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Kevin Fischer is a veteran broadcaster, the recipient of over 150 major journalism awards from the Milwaukee Press Club, the Wisconsin Associated Press, the Northwest Broadcast News Association, the Wisconsin Bar Association, and others. He has been seen and heard on Milwaukee TV and radio stations for over three decades. A longtime aide to state Senate Republicans in the Wisconsin Legislature, Kevin can be seen offering his views on the news on the public affairs program, "InterCHANGE," on Milwaukee Public Television Channel 10, and heard filling in on Newstalk 1130 WISN. He lives with his wife, Jennifer, and their lovely young daughter, Kyla Audrey, in Franklin.

Culinary no-no #261

Culinary no-no's



Regular readers know I’ve mentioned that I am not a picky eater and enjoy just about anything. Here are a few examples:


Oh, yeah.

What a great combo. That spicy meat, tomato, and onion smothered in tzatziki sauce.


Show me more.

Bring it on.

OK, so where am I going with this?

That will become quite obvious, quite soon.

But first, we travel to...

In India, it is customary to eat with one's hands. I'm not talking pizza or drumsticks.

Despite the preponderance of forks, knives and spoons, even chopsticks, many Indians insist on dining without, favoring their bare hands.

Actually, that’s not accurate. The custom is that to thoroughly enjoy Indian food, it must be consumed by using fingers. In fact, those who employ this technique claim it’s much easier than using silverware.

How do they do it? Here’s an example. Consider naan, a tasty flat bread. When I say fingers are preferred, here, too, there are limitations. In some parts of India, only the thumb, index and middle fingers are used and only the first two joints of those digits. And it must strictly be the right hand.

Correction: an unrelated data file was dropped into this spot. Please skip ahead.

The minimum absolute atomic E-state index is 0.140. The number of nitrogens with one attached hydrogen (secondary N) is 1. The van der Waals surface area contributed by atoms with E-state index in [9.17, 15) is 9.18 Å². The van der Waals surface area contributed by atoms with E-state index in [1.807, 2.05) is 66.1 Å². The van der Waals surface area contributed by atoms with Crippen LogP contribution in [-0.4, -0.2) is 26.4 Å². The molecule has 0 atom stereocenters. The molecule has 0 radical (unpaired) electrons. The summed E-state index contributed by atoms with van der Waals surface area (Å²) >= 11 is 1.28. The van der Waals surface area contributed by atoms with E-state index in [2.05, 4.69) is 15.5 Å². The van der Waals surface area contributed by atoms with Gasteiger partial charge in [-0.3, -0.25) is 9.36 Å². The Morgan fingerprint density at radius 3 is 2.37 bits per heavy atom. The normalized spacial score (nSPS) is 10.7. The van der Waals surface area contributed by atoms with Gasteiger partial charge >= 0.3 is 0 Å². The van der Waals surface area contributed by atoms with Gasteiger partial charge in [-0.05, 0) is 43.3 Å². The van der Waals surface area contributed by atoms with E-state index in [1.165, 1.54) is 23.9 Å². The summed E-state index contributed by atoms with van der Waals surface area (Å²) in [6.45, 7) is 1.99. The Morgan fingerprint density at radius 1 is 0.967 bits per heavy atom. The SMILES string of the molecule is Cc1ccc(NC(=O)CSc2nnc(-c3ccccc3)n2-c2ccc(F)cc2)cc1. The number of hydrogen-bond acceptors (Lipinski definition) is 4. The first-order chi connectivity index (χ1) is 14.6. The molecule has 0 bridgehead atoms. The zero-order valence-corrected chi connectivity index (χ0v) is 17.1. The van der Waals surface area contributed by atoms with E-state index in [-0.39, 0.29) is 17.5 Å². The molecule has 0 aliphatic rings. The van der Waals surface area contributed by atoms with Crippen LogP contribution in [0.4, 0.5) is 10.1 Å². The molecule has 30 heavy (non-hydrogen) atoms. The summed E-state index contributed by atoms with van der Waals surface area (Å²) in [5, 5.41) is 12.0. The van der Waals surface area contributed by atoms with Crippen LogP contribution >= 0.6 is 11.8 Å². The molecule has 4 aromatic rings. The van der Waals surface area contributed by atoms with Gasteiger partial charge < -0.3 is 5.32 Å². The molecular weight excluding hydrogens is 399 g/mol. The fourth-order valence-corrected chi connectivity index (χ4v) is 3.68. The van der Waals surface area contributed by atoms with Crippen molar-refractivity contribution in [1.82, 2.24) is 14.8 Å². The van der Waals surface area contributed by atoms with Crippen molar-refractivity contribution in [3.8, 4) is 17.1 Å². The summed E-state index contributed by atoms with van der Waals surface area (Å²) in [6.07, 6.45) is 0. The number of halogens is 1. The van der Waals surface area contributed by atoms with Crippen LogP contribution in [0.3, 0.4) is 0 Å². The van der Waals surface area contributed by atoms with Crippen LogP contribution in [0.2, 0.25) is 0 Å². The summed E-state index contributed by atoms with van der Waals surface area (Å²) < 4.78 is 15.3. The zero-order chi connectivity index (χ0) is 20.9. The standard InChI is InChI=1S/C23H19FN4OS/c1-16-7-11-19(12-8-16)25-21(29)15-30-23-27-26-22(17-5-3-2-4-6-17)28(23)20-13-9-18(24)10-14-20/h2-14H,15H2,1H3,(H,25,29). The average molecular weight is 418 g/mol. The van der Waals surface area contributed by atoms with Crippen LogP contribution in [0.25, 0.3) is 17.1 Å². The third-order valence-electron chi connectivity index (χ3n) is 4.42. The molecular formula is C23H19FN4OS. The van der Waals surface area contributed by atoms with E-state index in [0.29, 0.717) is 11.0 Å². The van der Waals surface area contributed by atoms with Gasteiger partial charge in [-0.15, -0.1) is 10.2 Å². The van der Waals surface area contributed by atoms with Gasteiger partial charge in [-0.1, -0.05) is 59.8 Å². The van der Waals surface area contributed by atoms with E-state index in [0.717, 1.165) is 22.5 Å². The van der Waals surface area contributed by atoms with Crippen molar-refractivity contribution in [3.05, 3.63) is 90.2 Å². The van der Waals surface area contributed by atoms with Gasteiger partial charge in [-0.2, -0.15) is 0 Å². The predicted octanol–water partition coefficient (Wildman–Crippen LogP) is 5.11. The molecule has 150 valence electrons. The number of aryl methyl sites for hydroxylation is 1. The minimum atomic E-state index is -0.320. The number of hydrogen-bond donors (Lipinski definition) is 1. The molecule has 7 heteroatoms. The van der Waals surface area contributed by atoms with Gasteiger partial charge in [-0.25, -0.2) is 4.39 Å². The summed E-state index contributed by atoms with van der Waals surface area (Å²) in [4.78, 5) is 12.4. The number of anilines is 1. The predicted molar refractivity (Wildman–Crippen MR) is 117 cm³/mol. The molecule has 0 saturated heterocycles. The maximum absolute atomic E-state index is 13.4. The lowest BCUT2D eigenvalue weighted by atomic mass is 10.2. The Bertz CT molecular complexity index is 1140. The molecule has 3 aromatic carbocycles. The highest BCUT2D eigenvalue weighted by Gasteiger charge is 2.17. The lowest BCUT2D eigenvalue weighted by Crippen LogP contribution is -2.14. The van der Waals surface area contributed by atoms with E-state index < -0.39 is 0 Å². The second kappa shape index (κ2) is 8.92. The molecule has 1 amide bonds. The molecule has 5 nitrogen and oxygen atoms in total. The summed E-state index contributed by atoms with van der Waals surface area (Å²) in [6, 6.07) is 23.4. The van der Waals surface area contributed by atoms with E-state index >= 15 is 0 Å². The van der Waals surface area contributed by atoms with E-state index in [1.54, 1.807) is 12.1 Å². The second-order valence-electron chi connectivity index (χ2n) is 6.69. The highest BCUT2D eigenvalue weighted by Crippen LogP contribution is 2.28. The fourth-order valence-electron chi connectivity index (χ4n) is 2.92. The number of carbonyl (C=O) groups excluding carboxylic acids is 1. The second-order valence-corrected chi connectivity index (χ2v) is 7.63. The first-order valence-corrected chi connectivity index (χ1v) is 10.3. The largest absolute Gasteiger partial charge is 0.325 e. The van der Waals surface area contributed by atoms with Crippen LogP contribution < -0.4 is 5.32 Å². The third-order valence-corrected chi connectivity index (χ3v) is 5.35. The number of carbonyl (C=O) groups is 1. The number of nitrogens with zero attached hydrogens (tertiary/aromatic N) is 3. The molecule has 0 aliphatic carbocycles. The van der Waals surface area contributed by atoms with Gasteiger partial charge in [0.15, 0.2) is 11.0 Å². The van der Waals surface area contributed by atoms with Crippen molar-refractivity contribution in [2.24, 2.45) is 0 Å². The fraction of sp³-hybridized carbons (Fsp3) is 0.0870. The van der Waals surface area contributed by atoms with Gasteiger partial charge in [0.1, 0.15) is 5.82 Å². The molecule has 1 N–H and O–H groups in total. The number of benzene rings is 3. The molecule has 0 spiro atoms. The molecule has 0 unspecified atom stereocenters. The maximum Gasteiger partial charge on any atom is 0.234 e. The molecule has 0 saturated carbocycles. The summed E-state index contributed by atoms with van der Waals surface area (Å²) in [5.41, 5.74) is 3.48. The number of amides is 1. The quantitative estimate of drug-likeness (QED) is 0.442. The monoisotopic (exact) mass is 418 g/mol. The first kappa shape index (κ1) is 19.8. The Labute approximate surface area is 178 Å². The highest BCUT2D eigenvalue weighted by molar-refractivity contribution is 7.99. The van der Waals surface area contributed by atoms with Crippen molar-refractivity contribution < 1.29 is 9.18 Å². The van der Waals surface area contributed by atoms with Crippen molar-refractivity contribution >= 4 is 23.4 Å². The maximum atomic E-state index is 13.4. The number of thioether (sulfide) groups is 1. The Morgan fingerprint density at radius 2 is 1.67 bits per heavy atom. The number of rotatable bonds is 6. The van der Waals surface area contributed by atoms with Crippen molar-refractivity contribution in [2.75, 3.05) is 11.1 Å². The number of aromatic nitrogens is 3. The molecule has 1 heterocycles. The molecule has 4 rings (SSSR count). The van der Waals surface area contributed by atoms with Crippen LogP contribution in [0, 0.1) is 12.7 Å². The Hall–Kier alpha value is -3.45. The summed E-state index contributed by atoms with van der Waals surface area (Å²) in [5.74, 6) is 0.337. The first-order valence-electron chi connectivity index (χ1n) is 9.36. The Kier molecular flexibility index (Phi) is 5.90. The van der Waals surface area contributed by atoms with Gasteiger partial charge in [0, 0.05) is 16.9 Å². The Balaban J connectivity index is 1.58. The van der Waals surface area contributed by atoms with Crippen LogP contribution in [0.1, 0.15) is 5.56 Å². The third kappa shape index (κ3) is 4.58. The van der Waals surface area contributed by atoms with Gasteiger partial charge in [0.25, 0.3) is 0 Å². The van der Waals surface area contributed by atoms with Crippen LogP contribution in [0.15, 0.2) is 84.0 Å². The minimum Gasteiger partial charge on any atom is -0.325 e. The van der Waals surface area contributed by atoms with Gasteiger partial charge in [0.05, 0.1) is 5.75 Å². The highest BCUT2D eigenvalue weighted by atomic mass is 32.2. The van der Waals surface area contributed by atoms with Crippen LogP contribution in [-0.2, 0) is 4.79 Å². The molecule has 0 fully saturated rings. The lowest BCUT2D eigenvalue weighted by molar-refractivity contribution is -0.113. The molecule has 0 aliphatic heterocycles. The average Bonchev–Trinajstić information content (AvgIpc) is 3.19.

Again, for the Westerner who may find this uncivilized and begging the question why, Indians firmly believe eating in this manner is sensual.

Reminds me of that M*A*S*H episode where Winchester invites Margaret into his tent to enjoy some canned pheasant. He instructs her to devour the bird using her hands. OK, maybe not the best analogy, but that immediately came to mind. As I recall, they used more than certain joints of certain fingers of a certain hand. I think you get the point.

So, we’ve reviewed the Indian custom. It is encouraged in some (not all) Indian restaurants in the United States. I understand. I get it. And I respect that.

But to repeat a point that’s been hammered home in the past on Culinary no-no, many goofy  cultural ideas begin here…

At the A-Frame restaurant in Culver City, California (that's near Hollywood) that features Hawaiian fare, patrons are encouraged by wait staff to dump the cutlery, even for ribs, pork chops and salads.

The trend has caught on in non-Indian restaurants in New York that focus on crab and barbecue.

Will it develop and find its way to the unwashed Midwest? I doubt it.

Let's cut to the chase. This can be rather messy, uncool, uncultured, and very frustrating. Can you imagine yours truly attempting to handle a gyro dripping in sauce?

American chefs, endeavoring to be ultra cool Indian-style, should just forget about Americanizing an ancient India tradition.

And if you want the best reason why this concept would be foolish in US of A restaurants, it’s because Americans, especially men according to one study, are pigs. Unlike Indians who wash up before and after dinner, Americans, by contrast, are walking germ factories.

This restaurant trend can’t possibly be serious. My wife, Jennifer, who has wonderful culinary talents but dramatizes woe is me before every dinner recently made homemade chicken pot pies that would have forced Marie Callender to fade into retirement. The thought of digging in with just a few fingers would have been like Vincent Price hovering over me in The Pit and the Pendulum. On the other hand, Oscar Madison might have had orgasms.

Tonight for dinner, Jennifer made homemade pizza with all my favorite toppings. Without shame, I used a fork and knife. No offense to any Indians reading.

When in Rome (India), do like the Romans (Indians).

This isn’t Rome.

Read more in the NY Times.


Is our own government shaming us into eating less beef?

No. No way, no how, not ever.

How bad did she want Chicken McNuggets?

OK, one more time...what's in a Twinkie?

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